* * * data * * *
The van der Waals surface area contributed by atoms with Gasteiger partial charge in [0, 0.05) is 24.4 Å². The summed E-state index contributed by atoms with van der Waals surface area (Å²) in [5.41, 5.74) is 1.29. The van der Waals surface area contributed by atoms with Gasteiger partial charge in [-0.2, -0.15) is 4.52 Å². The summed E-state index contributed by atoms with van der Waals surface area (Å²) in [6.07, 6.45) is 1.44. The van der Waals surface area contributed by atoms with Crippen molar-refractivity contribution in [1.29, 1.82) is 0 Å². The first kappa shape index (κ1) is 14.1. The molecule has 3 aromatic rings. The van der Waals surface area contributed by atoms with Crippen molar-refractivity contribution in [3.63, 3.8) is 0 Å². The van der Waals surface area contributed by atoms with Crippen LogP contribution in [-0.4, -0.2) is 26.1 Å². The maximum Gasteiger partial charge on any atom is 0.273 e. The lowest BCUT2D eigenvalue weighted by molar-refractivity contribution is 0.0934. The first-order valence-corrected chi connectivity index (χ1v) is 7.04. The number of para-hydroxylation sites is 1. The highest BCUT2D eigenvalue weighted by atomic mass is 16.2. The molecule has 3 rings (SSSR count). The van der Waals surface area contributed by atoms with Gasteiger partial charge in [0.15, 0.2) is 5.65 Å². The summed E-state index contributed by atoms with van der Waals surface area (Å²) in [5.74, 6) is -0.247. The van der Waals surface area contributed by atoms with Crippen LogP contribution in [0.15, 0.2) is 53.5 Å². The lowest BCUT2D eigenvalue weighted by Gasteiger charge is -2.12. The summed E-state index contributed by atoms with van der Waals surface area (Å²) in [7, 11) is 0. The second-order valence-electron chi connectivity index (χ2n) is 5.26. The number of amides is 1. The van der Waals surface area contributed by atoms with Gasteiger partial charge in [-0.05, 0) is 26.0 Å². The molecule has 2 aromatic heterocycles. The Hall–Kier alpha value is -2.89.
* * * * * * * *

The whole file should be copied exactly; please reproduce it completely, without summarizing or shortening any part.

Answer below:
The van der Waals surface area contributed by atoms with Gasteiger partial charge in [0, 0.05) is 24.4 Å². The summed E-state index contributed by atoms with van der Waals surface area (Å²) in [5.41, 5.74) is 1.29. The van der Waals surface area contributed by atoms with Gasteiger partial charge in [-0.2, -0.15) is 4.52 Å². The summed E-state index contributed by atoms with van der Waals surface area (Å²) in [6.07, 6.45) is 1.44. The van der Waals surface area contributed by atoms with Crippen molar-refractivity contribution in [1.29, 1.82) is 0 Å². The first kappa shape index (κ1) is 14.1. The molecule has 3 aromatic rings. The van der Waals surface area contributed by atoms with Crippen molar-refractivity contribution in [3.63, 3.8) is 0 Å². The van der Waals surface area contributed by atoms with Crippen LogP contribution in [-0.4, -0.2) is 26.1 Å². The maximum Gasteiger partial charge on any atom is 0.273 e. The lowest BCUT2D eigenvalue weighted by molar-refractivity contribution is 0.0934. The first-order valence-corrected chi connectivity index (χ1v) is 7.04. The number of para-hydroxylation sites is 1. The highest BCUT2D eigenvalue weighted by atomic mass is 16.2. The molecule has 3 rings (SSSR count). The van der Waals surface area contributed by atoms with Gasteiger partial charge in [0.15, 0.2) is 5.65 Å². The summed E-state index contributed by atoms with van der Waals surface area (Å²) in [5.74, 6) is -0.247. The van der Waals surface area contributed by atoms with Crippen LogP contribution in [0.15, 0.2) is 53.5 Å². The lowest BCUT2D eigenvalue weighted by Gasteiger charge is -2.12. The summed E-state index contributed by atoms with van der Waals surface area (Å²) in [7, 11) is 0. The second-order valence-electron chi connectivity index (χ2n) is 5.26. The number of amides is 1. The van der Waals surface area contributed by atoms with Gasteiger partial charge in [-0.05, 0) is 26.0 Å². The molecule has 2 aromatic heterocycles. The Hall–Kier alpha value is -2.89.